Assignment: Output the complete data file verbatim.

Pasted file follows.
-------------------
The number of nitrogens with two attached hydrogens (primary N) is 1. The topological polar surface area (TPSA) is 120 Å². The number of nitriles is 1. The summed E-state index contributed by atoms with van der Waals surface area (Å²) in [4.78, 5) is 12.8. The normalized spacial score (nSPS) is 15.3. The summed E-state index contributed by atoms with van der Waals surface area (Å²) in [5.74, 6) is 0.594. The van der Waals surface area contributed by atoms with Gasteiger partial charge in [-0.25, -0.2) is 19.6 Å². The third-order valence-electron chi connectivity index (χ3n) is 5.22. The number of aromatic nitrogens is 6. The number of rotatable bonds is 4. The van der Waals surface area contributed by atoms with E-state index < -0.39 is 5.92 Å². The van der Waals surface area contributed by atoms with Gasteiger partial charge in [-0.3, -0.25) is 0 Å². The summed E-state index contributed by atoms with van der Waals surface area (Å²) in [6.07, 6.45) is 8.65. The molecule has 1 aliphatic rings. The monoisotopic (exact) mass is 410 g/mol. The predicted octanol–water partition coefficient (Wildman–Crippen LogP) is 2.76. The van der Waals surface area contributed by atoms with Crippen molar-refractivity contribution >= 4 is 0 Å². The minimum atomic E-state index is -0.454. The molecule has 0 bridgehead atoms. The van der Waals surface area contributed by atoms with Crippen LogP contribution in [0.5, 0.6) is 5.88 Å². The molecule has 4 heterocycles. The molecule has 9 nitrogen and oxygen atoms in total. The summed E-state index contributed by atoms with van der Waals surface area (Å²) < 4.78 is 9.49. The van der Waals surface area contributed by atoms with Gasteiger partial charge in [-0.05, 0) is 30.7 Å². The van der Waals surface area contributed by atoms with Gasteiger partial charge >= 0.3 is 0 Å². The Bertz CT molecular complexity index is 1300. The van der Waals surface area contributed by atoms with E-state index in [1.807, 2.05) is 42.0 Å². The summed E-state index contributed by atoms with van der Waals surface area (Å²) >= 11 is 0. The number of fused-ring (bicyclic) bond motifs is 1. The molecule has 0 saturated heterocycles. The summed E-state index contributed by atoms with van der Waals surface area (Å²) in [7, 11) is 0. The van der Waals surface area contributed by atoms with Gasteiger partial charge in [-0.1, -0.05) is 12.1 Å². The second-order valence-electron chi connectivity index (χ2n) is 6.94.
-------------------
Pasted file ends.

The number of nitrogens with two attached hydrogens (primary N) is 1. The topological polar surface area (TPSA) is 120 Å². The number of nitriles is 1. The summed E-state index contributed by atoms with van der Waals surface area (Å²) in [4.78, 5) is 12.8. The normalized spacial score (nSPS) is 15.3. The summed E-state index contributed by atoms with van der Waals surface area (Å²) in [5.74, 6) is 0.594. The van der Waals surface area contributed by atoms with Gasteiger partial charge in [-0.25, -0.2) is 19.6 Å². The third-order valence-electron chi connectivity index (χ3n) is 5.22. The number of aromatic nitrogens is 6. The number of rotatable bonds is 4. The van der Waals surface area contributed by atoms with E-state index < -0.39 is 5.92 Å². The van der Waals surface area contributed by atoms with Gasteiger partial charge in [-0.3, -0.25) is 0 Å². The summed E-state index contributed by atoms with van der Waals surface area (Å²) in [6.07, 6.45) is 8.65. The molecule has 1 aliphatic rings. The monoisotopic (exact) mass is 410 g/mol. The predicted octanol–water partition coefficient (Wildman–Crippen LogP) is 2.76. The van der Waals surface area contributed by atoms with Crippen molar-refractivity contribution >= 4 is 0 Å². The minimum atomic E-state index is -0.454. The molecule has 0 bridgehead atoms. The van der Waals surface area contributed by atoms with Crippen LogP contribution in [0.5, 0.6) is 5.88 Å². The molecule has 4 heterocycles. The molecule has 9 nitrogen and oxygen atoms in total. The summed E-state index contributed by atoms with van der Waals surface area (Å²) < 4.78 is 9.49. The van der Waals surface area contributed by atoms with Gasteiger partial charge in [-0.05, 0) is 30.7 Å². The van der Waals surface area contributed by atoms with Gasteiger partial charge >= 0.3 is 0 Å². The Bertz CT molecular complexity index is 1300. The van der Waals surface area contributed by atoms with E-state index in [1.807, 2.05) is 42.0 Å². The summed E-state index contributed by atoms with van der Waals surface area (Å²) >= 11 is 0. The number of fused-ring (bicyclic) bond motifs is 1. The molecule has 0 saturated heterocycles. The summed E-state index contributed by atoms with van der Waals surface area (Å²) in [7, 11) is 0. The van der Waals surface area contributed by atoms with Gasteiger partial charge in [-0.1, -0.05) is 12.1 Å². The second-order valence-electron chi connectivity index (χ2n) is 6.94.